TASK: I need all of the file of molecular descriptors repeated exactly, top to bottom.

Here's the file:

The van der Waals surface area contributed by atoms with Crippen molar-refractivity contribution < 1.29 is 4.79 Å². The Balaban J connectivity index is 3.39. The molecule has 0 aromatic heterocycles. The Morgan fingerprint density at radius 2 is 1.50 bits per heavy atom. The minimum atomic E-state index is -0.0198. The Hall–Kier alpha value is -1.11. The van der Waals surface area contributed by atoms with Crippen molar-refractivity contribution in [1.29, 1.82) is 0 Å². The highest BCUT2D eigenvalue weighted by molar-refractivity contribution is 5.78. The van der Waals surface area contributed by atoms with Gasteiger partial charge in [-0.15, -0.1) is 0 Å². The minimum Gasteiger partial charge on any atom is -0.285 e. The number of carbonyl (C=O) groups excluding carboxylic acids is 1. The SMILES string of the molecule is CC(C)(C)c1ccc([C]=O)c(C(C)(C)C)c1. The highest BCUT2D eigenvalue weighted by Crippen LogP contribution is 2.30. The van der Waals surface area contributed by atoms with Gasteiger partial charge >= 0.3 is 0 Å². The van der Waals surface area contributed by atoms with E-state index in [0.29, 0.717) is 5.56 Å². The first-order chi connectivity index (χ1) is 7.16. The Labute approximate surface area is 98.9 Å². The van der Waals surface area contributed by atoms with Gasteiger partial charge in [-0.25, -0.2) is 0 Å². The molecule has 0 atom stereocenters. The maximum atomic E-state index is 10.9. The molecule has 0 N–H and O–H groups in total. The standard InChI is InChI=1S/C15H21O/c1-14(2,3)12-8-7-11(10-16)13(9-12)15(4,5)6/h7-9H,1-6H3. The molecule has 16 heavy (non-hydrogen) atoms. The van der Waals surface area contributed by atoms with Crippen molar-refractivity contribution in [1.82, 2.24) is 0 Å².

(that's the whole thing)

The van der Waals surface area contributed by atoms with Crippen molar-refractivity contribution < 1.29 is 4.79 Å². The Balaban J connectivity index is 3.39. The molecule has 0 aromatic heterocycles. The Morgan fingerprint density at radius 2 is 1.50 bits per heavy atom. The minimum atomic E-state index is -0.0198. The Hall–Kier alpha value is -1.11. The van der Waals surface area contributed by atoms with Crippen molar-refractivity contribution in [1.29, 1.82) is 0 Å². The highest BCUT2D eigenvalue weighted by molar-refractivity contribution is 5.78. The van der Waals surface area contributed by atoms with Gasteiger partial charge in [-0.15, -0.1) is 0 Å². The minimum Gasteiger partial charge on any atom is -0.285 e. The number of carbonyl (C=O) groups excluding carboxylic acids is 1. The SMILES string of the molecule is CC(C)(C)c1ccc([C]=O)c(C(C)(C)C)c1. The highest BCUT2D eigenvalue weighted by Crippen LogP contribution is 2.30. The van der Waals surface area contributed by atoms with Gasteiger partial charge >= 0.3 is 0 Å². The van der Waals surface area contributed by atoms with E-state index in [0.29, 0.717) is 5.56 Å². The first-order chi connectivity index (χ1) is 7.16. The Labute approximate surface area is 98.9 Å². The van der Waals surface area contributed by atoms with Gasteiger partial charge in [-0.25, -0.2) is 0 Å². The molecule has 0 atom stereocenters. The maximum atomic E-state index is 10.9. The molecule has 0 N–H and O–H groups in total. The standard InChI is InChI=1S/C15H21O/c1-14(2,3)12-8-7-11(10-16)13(9-12)15(4,5)6/h7-9H,1-6H3. The molecule has 16 heavy (non-hydrogen) atoms. The van der Waals surface area contributed by atoms with Crippen molar-refractivity contribution in [1.82, 2.24) is 0 Å².